Published in: on April 23, 2013 at 6:28 pm  Comments (7)  
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Butternut and Feta Omelet With Fresh Mint

omelet with buternut squash feta cheese and mint

I love brunch.  Brunch at home, brunch at restaurants, sweet brunch, savory brunch – I love all of it.  But recently, in my brunching, I have begun to notice that there is a lot of omelet snobbery out there in the world.  From arguments over the merits of adding a splash of milk to debates over whether or not to flip, people tend to be passionate about their omelet preferences.  In fact, omelet eating seems to inspire a level of intensity akin to wine drinking. No, none of my friends have yet attempted to determine the terrior of the eggs from a single bite of Sunday brunch, but such nonsense wouldn’t actually shock me.

I have to admit that I am as picky about my omelets as anyone out there.  I like a splash of milk for volume, but not too much.  I like a slight bit of browning, but no crisp edges.  I hate a runny center, but don’t want my omelet overcooked.  And most of all, I detest a filled rolled omelet.  I like plenty of fillings but want them cooked right into the egg, not sandwiched in pillowy egginess.

So yes, I’m picky.  But just as with wine, I don’t think omelets are about right or wrong, it’s just about figuring out what you enjoy.  Sure, a true, traditional French omelet has no filling and a runny center.  But I’m not a fan.  I probably shouldn’t admit this, but to me, the best part of ordering an omelet in France is that it usually comes with fries.  Actually, for years I thought I hated all omelets, but it turns out that I just had to do a little experimenting.

And I’ve even found a few local brunch places that make my kind of omelet, but I still like my own home-cooked omelets best of all.  Particularly because they are a great way to use up leftovers lingering in the fridge.

I had a bit of leftover squash and a few wilting mint leaves to use up this weekend, so an omelet was born.  I love the combination of sweet butternut squash and salty feta cheese.  But the best part of this omelet is the unexpected burst of fresh earthiness from the mint, which cuts through the richness of the egg and the tanginess of the cheese.

This recipe makes one omelet – my way.  If you happen to like your omelet thinner, use a larger pan.  If you prefer a filled omelet, just cook the egg and then toss in the butternut and feta af the end.  If you want to simply skip the fuss and go for a scramble, it will taste just as lovely.  But don’t skip the mint.  It really is worth a try – trust me.

omelet filled with squash and cheese

Butternut and Feta Omelet with Fresh Mint

Serves 1

2 teaspoons olive oil

1 tablespoon sliced garlic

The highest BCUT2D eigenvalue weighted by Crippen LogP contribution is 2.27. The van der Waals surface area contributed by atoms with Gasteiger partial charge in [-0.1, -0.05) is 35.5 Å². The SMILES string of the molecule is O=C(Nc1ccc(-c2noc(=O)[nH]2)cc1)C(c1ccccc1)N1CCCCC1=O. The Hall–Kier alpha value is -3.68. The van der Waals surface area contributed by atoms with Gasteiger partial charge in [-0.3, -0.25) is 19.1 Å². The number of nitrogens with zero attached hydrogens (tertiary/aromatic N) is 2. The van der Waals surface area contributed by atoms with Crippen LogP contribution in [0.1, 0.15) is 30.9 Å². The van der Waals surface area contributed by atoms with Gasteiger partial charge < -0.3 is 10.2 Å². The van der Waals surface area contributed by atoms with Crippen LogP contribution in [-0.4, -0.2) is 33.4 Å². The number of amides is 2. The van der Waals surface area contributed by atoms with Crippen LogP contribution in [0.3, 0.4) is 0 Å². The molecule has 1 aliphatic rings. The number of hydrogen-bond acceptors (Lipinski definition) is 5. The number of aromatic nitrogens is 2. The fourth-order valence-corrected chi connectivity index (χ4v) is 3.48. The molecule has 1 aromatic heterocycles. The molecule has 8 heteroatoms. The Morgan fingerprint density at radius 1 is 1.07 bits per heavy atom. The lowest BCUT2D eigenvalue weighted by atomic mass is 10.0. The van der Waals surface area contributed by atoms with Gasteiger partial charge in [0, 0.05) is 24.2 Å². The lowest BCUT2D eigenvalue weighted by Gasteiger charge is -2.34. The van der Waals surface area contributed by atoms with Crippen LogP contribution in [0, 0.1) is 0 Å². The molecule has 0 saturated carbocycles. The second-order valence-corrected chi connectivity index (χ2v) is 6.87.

2 extra large eggs

2 tablespoons milk

pinch of salt

pinch of pepper

2 tablespoons chopped fresh mint, divided

1/3 cup cooked cubed butternut squash

1/4 cup crumbled feta cheese

Heat the oil in an 8-inch omelet pan over medium-low heat.  Add the garlic and saute until just beginning to brown, about 3 minutes.  Meanwhile, beat the eggs, milk, salt and pepper with a wisk until very well combined. Add half of the mint to the egg mixture.  Reduce the heat to low and add the egg mixture to the pan, making sure to distribute evenly.  As the egg begins to cook on the bottom, sprinkle the cooked butternut and the feta cheese over the top of the omelet. Continue to cook the omelet until the top is no longer runny (you can cover the pan to speed this process, if you like, but it will change the texture slightly). Using a spatula to lift the edges of the omelet from the pan, slide the omelet carefully to a plate.  Top with the remaining mint and serve hot.

Published in: on January 7, 2013 at 7:55 pm  Comments (7)  
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Whole Wheat Apple Cake

Jewish Apple Cake

Last week, I promised you an apple cake recipe. And I’m following through on that promise – sort of.  Technically, I promised you my grandmother’s apple cake recipe.  This is not it.

But it turns out that Nannie’s apple cake recipe is actually a major family mystery.

I was pretty sure that I had the recipe for Nannie’s cake, along with half a dozen other Jewish apple cake recipes, in my recipe file.  But as it turns out, the recipe I had thought was my grandmother’s was virtually identical to a recipe from my aunt, which she apparently got from a woman at her synagogue. The only difference between the two recipes was the type of baking pan to be used. And when I questioned my aunt further, she revealed that she had always believed Nannie’s apple cake to have been straight from a boxed mix, with the addition of a few chopped fresh apples.  So I called my mother, and then my brother, and despite all of our combined memories of Nannie’s apple cake, we are frankly still confused.  My mother swears that while Nannie was fascinated by boxed cake mixes, her apple cake was 100% from scratch.  My brother thinks she baked it in a bundt pan, I’m certain she did not.  My mom thinks there was cinnamon in the cake batter itself, but not one of the recipes in my file has cinnamon appearing anywhere but in the apple mixture.  And the question of whether or not she peeled the apples opened a whole new round of arguments.